– Shame on dog walkers walking dogs from multiple homes. Walking too many dogs all at once isn’t likely a great idea anyhow, but this is a sure way to ask for trouble. I’ve suggested dog walkers for sure walk one family’s dog or dogs at a time. Then before the next visit, wash hands and even use antibacterial wipes on shoes.

–  Shame on veterinarians who have reportedly jacked up the dog flu vaccine cost (gauging the public).

– Shame on veterinary professionals who have kept their heads in the sands, not knowing if other veterinarians in their general vicinity are seeing the virus or not – basing their advice solely on their practice(s). While many veterinarians know the canine influenza facts, some actually have not educated themselves.

– Shame on dog owners who live in places or take their dog(s) to places where other dogs may be infected, ignoring veterinary advice not to socialize dogs.

I don’t want to see businesses or individual animals suffer. At some point some dogs need to be groomed, for example. Of course, some groomers will come to homes. Most groomers will not, and dog owners can’t go forever without grooming their best buddies. Just insure the groomer is taking all possible precautions including plenty of bleach between sessions, and keep any dogs boarding in the facility far away.

Dog training classes and puppies able to socialize with other dogs is really important. For adult dogs with a behavioral issue, I suggest people hire dog trainers who can visit homes one on one. However, there are so many advantages to puppy classes, I wonder if it is worth the risk. Well, maybe the compromise is to find a suitable positive reinforcement dog trainer, who bleaches between classes, keeps the dogs apart, and listens and watches very closely for any signs of illness among the canine pupils.

Sometimes people just do need to board or kennel their dog(s). I know that. However, it’s most challenging for boarding facilities to deal with. Even by mandating the vaccine, a logical precaution and by nightly bleaching – you don’t know (as explained) if one or more dogs intermingling with others may be carrying the virus – but not acting sick.  Personally, for now, I suggest a one on one dog walker rather than a dog daycare.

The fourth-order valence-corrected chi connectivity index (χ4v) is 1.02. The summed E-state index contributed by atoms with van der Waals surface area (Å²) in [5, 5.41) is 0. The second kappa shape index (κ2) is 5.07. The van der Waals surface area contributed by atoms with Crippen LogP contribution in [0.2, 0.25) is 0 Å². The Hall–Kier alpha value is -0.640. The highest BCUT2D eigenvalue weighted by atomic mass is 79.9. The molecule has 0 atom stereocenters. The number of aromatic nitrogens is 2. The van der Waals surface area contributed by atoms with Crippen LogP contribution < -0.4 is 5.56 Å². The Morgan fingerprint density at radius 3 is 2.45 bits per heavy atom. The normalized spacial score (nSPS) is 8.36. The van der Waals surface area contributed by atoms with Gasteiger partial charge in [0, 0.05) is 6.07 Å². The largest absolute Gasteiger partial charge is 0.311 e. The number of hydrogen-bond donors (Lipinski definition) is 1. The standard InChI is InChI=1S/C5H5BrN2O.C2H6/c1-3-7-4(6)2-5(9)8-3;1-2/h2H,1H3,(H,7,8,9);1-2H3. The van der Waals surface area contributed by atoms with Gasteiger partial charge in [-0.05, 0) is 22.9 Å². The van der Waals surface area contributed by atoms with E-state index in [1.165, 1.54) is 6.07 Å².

In truth is there always a risk? Sure, in theory dogs can get the flu by sniffing on a fire hydrant that another dog previous “nosed” or sneezed on. But there are unlikely and likely sources of transmission.

At least rule out the likely sources the best you can. If you cross a street when the light is red, you are more likely to be hit by a car than to cross when the light is green. Do people still get hit crossing when the light is green? They do. But it’s not nearly as likely to happen. As a pet owner, you can at least have some control.

Another argument is that, “It’s the flu, what’s the big deal?” That’s true to an extent.  Most dogs, it seems, recover with little or no veterinary intervention. Still, those dogs are uncomfortable for a week or more. And staying up overnight hearing a coughing dog means the entire family may be sleep deprived.  What’s more, if you can prevent your dog from feeling lousy, why wouldn’t you? It is a small percent (thought to be 10 percent or less) that become seriously ill, some of those require hospitalization and some of those hospitalized dogs die. There’s no way to predict which dogs get most ill. Sometimes they are older dogs who are otherwise compromised, but most often they are young healthy dogs. Breed doesn’t seem to be all that predictive of seriousness of illness.

Some daily tips are as appreciative as you may be of businesses leaving out water bowls or treats for dogs on sidewalks, don’t accept those. If you have a small dog and live in an elevator building, pick up the dog. And as rude as it sounds, don’t socialize with other dogs on the street.

Will all these tips matter? Well, they will to more likely keep your own dog healthy. But what about the community? It is indeed, unfortunately possible – that the virus has become so entrenched here it won’t run it’s course, and could become endemic. If that happens the only solutions are dogs getting sick and those who survive do get a degree of immunity. That’s hardly the most ideal answer for pet owners. Another answer is either learn the vaccines we do currently have are cross-protective for this flu strain being mostly seen in the area (H3N2), or a vaccine is created specifically for the strain H3N2.

To the Mondog Beach organizers credit, this appears on their website:


The Canine Influenza Virus (the dog flu) is at serious proportions around Chicago.

All unvaccinated dogs are at risk.  Even dogs not acting sick themselves can carry this virus.

Enter this Dog Friendly Area (DFA) at your own risk

The virus is extremely contagious.  Virtually all unvaccinated dogs that are exposed will contract the disease.

Symptoms include:



lack of appetite

nasal discharge

trouble breathing

If you note any of these symptoms, keep your dog away from other pets and see your veterinarian as soon as possible.

A vaccine for the dog flu may be suggested for social dogs; contact your veterinarian.  All social dogs are required to have the bordetella (kennel cough) vaccine for DFA licensing.

Chicago Veterinary Medical Association

Dr. Donna Alexander, Administrator, Cook County Department of Animal and Rabies Control

Steve Dale, CABC, WGN Radio

Meanwhile, I implore you – share knowledge with dog-loving friends. It’s not that resources aren’t available, here are a few:

Listen HERE as Dr. Alexander answers your questions on WGN Radio.

Hear my WGN Radio interview with Dr. Jopseh Hahn, Merck Animal Health. is a site with more details.

FAQ’s on dog flu from Blum Animal Hospital, Chicago

Your questions sent to me answered about the dog flu